The founder of Polygon Properties (both here and in the US) gave me this advice when I met with him after graduating from UBC.  I haven’t always followed it, but when I have it has always held true.  I’m using my passion as the guide post for determining what I do next.

In the interim, I came across the following list of 100 business ideas.  For all you budding entrepreneurs, take a read.  You mind find something that excites you or ignites your passion.  Be cautioned, however, that ideas are only the starting point.  I believe that one of the differences between a successful entrepreneur and an unsuccessful one is not the idea, but the ability to execute.

Also visit the original post with accompanying descriptions for each idea by visiting http://ow.ly/1L8FR.

1. Backyard Plant Nursery

2. Personal Shopper

3. Window Cleaning

4. Music Lessons

5. Virtual Assistant

6. Event Planning Service

7. Trunk Show Business

8. Professional Organizer

9. Image Consultant

10. Pet Sitting Service

11. Write e-books

12. Affiliate marketing .

13. Google AdSense

14. Blogging for Dollars

15. Freelancing

16. eBay

17. Amazon Sales

18. Web Design

19. SEO

20. Domain Trading

21. In-home Child Care

22. Tutoring Service

23. Kids’ Party Planner

24. Kids’ Entertainment

25. Drop-in Center

26. Used Kids’ Clothes

27. Toy Kiosk

28. Instructional Classes

29. Kid Taxi Service

30. Amusement Rentals

31. Senior Errand Service

32. Garage Cleaning/Organizing Service

33. Haul-Away Service

34. Small Engine Repair Service

35. Yard Service

36. Social Media Consulting

37. Candle Making

38. Jewelry Making

39. Web Design Service

40. Blogging

41. Become a Greenifier

42. Home Wind Turbine Dealer

43. Certified Green Professional

44. Green Clothing

45. Solar To Go

46. Local Organic Food

47. Greener Landscaping

48. Green Cleaning

49. Paperless Office Consultant

50. Solar Cookers and Barbeques

51. Dollar Store

52. Vintage Record Store

53. Inventory Liquidation

54. Trophy & Awards Shop

55. Used Wedding Gowns

56. Antique Sales

57. Green Home Products

58. Used Fitness and Sports Equipment

59. Child Safety Products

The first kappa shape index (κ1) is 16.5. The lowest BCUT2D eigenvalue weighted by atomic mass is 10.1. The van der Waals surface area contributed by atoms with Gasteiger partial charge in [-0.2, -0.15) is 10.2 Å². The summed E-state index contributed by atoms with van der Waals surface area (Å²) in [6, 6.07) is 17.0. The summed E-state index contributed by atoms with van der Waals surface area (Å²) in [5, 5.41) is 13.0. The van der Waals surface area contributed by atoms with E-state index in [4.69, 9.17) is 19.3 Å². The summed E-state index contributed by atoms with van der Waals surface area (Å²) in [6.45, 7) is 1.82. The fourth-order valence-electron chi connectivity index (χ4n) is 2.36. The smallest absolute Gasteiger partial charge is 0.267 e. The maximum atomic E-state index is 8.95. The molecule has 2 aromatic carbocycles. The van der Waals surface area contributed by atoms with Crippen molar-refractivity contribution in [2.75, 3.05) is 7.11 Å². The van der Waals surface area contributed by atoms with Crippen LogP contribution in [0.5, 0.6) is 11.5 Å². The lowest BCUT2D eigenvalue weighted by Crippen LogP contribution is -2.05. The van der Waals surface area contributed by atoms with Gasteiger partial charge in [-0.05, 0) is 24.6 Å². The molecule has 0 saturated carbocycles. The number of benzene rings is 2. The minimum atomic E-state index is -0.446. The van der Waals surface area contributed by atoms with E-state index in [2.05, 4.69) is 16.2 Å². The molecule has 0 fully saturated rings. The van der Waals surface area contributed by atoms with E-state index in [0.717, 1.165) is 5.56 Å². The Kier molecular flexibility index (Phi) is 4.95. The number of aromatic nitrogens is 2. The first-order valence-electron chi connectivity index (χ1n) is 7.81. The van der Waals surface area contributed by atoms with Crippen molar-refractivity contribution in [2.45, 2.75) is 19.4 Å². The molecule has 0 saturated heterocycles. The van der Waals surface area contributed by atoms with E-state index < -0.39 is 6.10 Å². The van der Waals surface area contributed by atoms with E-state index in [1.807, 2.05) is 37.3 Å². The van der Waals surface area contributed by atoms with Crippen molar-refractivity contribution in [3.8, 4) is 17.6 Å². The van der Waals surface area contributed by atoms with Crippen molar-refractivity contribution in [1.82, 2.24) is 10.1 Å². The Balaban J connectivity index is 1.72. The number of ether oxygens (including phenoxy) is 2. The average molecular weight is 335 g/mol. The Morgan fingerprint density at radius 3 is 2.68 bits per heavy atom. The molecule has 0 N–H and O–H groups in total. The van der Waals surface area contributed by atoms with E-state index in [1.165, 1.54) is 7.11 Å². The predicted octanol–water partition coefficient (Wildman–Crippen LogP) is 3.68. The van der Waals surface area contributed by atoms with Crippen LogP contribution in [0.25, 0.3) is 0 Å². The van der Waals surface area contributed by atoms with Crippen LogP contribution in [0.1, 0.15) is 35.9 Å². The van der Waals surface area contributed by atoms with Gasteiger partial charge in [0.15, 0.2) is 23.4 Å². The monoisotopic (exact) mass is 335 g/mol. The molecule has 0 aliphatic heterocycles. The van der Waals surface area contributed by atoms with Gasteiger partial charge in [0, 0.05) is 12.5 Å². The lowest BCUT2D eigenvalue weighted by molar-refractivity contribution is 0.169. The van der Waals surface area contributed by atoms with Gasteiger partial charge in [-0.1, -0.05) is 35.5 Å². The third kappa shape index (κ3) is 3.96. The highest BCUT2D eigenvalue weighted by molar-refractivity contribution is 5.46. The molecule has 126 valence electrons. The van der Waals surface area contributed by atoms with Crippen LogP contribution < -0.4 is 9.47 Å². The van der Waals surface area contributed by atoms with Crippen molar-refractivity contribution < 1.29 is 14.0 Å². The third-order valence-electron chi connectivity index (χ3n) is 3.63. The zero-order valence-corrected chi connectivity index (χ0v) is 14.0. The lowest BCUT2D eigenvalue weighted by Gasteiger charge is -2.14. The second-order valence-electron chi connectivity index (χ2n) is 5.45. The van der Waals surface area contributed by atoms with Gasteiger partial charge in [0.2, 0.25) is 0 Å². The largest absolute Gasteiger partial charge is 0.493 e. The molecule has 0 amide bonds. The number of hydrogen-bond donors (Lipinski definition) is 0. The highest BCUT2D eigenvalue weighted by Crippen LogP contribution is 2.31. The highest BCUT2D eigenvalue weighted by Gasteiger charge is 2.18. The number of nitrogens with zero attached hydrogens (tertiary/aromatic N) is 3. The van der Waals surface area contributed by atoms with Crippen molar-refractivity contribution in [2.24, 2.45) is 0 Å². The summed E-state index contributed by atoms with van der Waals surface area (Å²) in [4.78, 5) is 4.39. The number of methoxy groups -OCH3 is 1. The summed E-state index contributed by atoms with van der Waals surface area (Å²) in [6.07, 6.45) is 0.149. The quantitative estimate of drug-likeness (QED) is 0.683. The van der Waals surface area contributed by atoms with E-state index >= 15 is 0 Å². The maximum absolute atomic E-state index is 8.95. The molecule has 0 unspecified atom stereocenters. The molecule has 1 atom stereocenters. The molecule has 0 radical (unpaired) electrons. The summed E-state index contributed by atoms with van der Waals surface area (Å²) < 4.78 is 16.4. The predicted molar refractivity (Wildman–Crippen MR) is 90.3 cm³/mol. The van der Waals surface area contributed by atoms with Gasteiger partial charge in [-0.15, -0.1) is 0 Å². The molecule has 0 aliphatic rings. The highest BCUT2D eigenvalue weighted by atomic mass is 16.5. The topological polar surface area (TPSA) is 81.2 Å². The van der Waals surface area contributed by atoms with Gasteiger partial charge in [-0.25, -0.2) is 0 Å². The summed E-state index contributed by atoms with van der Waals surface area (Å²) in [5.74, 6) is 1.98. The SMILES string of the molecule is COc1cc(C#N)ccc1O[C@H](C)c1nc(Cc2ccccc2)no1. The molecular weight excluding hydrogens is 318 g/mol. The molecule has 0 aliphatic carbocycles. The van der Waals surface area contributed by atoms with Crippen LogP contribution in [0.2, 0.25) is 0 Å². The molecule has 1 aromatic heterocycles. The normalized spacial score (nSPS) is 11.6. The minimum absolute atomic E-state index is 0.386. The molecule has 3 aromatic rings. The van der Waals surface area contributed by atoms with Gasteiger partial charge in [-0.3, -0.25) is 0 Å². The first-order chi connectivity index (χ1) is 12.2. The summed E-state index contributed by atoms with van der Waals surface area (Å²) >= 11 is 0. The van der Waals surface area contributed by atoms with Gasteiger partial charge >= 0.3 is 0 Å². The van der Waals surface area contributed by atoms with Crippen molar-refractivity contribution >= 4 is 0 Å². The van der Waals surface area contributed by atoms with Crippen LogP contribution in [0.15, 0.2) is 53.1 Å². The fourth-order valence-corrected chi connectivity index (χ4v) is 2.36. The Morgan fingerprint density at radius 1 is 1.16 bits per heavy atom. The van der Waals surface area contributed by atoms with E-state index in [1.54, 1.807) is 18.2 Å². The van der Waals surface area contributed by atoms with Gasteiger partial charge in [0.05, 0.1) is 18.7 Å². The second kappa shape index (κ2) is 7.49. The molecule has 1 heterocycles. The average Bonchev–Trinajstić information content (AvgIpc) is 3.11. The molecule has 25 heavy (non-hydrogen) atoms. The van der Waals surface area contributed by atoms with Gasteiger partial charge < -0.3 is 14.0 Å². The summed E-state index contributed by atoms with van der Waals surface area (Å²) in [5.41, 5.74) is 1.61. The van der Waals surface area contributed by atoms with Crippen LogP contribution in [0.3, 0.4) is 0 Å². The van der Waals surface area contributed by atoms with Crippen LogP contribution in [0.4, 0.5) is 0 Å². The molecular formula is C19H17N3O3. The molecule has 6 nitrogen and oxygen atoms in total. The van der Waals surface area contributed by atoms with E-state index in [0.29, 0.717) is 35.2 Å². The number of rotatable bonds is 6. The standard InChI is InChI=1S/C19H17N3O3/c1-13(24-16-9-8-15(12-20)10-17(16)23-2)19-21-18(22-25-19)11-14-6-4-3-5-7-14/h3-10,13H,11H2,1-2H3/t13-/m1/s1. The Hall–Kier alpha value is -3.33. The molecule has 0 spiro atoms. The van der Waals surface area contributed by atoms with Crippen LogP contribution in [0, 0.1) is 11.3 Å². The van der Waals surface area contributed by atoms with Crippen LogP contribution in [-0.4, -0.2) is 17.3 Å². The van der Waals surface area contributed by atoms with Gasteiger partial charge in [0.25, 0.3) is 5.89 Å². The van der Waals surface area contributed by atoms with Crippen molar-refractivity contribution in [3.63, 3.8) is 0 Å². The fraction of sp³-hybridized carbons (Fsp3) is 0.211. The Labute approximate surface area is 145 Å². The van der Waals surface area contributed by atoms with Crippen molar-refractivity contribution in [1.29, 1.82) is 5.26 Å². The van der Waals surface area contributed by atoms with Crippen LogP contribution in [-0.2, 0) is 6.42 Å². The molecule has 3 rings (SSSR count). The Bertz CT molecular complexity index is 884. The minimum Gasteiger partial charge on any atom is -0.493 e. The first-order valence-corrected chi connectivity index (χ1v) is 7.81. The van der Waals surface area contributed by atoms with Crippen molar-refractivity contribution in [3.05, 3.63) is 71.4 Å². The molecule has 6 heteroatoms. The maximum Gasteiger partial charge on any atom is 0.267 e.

60. Used Bookstore

61. Blogging

62. Consulting

63. Writing/Editing Service

64. Event Planning

65. Professional Organizer

66. Tax Preparer 50

67. Virtual Assistant

68. Professional Mediator

69. Fund Raiser

70. Pet Waste Removal

71. Used Furniture Sales.

72. Fundraising Consultant.

73. Socially Responsible Investment Firm.

74. 3rd World Crafts Market.

75. Charity Auction Service.

76. Social Responsibility Consultant.

77. Online Farmers Market.

78. Fair Trade Coffee House.

79. Charity-focused Search Provider.

80. Micro-Franchising for Developing Areas.

The following from 81 to 90 are franchise businesses:

81. Bonus Building Care

82. Breath Testers USA

84. PosiGrip

85. Critter Control

86. The BrickKicker Home Inspection

87. CruiseOne, Inc.

88. Proforma

90. Global M.A.R.S.

91. Sales.

92. Customer Service

93. Green Business

94. Social Media

95. Image/Style

96. Human Resources

97. Project Management

98. Startup

99. Technology

100. Strategic Planning


My third “just for fun” post – thanks for indulging me.

This is a video vignette of a Columbia River Bar Pilot boat transferring a pilot from Holland America Line’s MS Zaandam to their boat.

To put size in context, the seas were about five feet (shortly thereafter we were into 30′ + swells off of the port bow) and the pilot boat is 73′ long.

These pilots earn the respect of mariners everywhere.  They go out to guide ships in and out of the Columbia River regardless of how inclement the weather.  Given the seriousness of their jobs, we appreciated the little “dance” the skipper did after the transfer.

But I do have an MRBA – Masters in the Realities of Business Administration.

Regular readers of this blog know that I learned most of my business lessons from my second business  – the more challenging one.  Rick Spence, a prolific blogger on Canadian entrepreneurship (visit http://canentrepreneur.blogspot.com/) interviewed me a few weeks back on the topic of lessons learned.

I thought he did a terrific job of capturing our conversation in his piece which has appeared in the Financial Post, Montreal Gazette, Vancouver Sun and Edmonton Journal.  Here’ s a link to his article: http://www.financialpost.com/small-business/story.html?id=2790743

My MRBA comes from making myriad mistakes, some of them emotionally costly and others financially costly.  The very real and beneficial byproduct of those mistakes is that I likely won’t make them again.  These practical lessons have also helped me in honing my intuition when considering different business opportunities.  It’s probably why I’m being so considered in determining my next move.

Don’t be afraid of making mistakes.  Additionally, don’t be afraid to learn from mine!

I’ve spent some time on Rick’s blog.  If you’re an entrepreneur I suggest you do so as well.